After transfection and sorting of Cre+/NGF-R+ versus Cre/NGF-R cells, 2 cell populations infected either with 2190 EBV encoding a floxed LMP2A allele or with 2089 WT EBV were analyzed for their phenotypes with respect to cell numbers and annexinV staining to monitor proliferation and apoptosis, respectively. Both Cre/NGF-R 2190- and 2089 WT–infected LCLs recovered from transfection after 2 to 3 days and proliferated exponentially (Figure 2F). Cre+/NGF-R+ LCLs infected with 2089 WT EBV showed a certain degree of genotoxicity, presumably resulting from inappropriately high Cre expression levels, as expected,36 and recovered later. Cre+/NGF-R+ LCLs infected with 2190 EBV, which carries a floxed LMP2A allele, did not recover from transfection of Cre for 2 to 3 weeks (Figure 2F top panel). Long-term survivors that grew out 6 to 8 weeks after transfection showed no Cre-mediated deletion of LMP2A as assessed by PCR analysis 6 weeks after transfection (Figure 2C lane labeled “survivors” and data not shown), indicating that they were derived from nontransfected cells contaminating the Cre+/NGF-R+ fraction or from cells that had not undergone Cre-mediated deletion of LMP2A. LCLs transiently transfected with a control expression plasmid encoding NGF-R but not Cre (p3232) and sorted for NGF-R surface expression exhibited a phenotype like that of Cre/NGF-R cells in Figure 2F (data not shown), indicating that NGF-R expression had no measurable effect on transfected cells in this experiment. Approximately 30% of cells in the Cre+/NGF-R+ fraction of 2190-infected LCLs became annexinV positive 24 hours after transfection compared with approximately 10% of 2089 WT EBV–infected LCLs (Figure 2F bottom panel). Thus, the dramatic loss of cell numbers in the Cre+/NGF-R+ fraction of 2190-infected LCLs likely resulted from cells that had undergone rapid apoptosis upon Cre-mediated deletion of LMP2A.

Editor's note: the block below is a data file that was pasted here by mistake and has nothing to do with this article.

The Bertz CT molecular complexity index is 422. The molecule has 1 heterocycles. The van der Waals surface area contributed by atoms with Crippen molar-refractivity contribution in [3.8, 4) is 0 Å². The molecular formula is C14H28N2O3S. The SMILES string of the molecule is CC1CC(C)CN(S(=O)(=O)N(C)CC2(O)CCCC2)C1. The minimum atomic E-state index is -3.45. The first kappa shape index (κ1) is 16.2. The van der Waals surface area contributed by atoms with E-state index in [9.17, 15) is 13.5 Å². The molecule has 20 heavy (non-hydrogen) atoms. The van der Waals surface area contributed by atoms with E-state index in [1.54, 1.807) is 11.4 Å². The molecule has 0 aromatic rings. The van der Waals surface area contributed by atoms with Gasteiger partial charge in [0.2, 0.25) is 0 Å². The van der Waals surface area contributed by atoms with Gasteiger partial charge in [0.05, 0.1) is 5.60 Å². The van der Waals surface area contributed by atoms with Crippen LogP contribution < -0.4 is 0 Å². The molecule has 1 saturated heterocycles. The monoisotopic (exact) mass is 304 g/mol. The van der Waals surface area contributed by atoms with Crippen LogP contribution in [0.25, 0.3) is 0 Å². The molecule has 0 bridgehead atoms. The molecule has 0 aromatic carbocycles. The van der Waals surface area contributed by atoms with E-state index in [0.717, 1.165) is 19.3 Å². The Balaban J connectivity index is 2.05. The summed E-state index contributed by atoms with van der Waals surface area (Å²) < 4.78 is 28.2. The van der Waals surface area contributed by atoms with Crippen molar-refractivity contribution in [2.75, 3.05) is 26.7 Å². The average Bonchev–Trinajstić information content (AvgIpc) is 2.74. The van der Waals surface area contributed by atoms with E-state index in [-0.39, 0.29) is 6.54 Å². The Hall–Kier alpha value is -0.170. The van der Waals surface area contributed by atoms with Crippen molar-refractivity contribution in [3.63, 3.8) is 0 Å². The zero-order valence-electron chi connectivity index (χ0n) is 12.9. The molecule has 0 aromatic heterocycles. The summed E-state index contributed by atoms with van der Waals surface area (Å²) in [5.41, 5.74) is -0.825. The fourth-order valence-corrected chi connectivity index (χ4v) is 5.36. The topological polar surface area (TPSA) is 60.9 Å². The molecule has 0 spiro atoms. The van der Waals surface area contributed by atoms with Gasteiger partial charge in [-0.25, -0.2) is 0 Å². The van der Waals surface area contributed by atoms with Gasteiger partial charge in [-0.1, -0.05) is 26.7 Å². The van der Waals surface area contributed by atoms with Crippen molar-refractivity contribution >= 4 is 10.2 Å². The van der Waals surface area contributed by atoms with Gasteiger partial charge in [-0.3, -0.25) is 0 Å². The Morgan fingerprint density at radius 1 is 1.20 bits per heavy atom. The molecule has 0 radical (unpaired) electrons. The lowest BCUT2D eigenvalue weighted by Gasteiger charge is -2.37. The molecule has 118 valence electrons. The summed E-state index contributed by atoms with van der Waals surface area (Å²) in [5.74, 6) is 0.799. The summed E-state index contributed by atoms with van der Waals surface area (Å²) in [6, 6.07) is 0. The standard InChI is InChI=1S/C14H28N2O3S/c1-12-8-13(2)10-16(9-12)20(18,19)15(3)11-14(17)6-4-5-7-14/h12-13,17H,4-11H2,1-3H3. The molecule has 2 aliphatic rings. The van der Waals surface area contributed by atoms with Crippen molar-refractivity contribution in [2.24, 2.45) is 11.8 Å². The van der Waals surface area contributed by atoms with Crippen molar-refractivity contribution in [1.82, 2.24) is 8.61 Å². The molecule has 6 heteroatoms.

To confirm this finding in an independent experimental approach, we used the recombinant Cre-Tat fusion protein HTNC23 to deliver Cre recombinase activity by direct protein transduction to 2089- and 2190-infected LCLs. Cells infected with the prototypic 2089 WT EBV continued to proliferate upon transduction of HTNC, but 2190-infected LCLs with the loxP-flanked LMP2A allele declined in numbers and did not recover within 3 weeks (Figure 3). As described in “Deletion of LMP2A in 2190-infected B cells,” real-time PCR analyses measuring the total numbers of LMP2A+ and LMP2A EBV genomes indicated that more than 90% of the Cre-transduced 2190-infected LCLs had their LMP2A gene deleted 4 days after transduction (data not shown).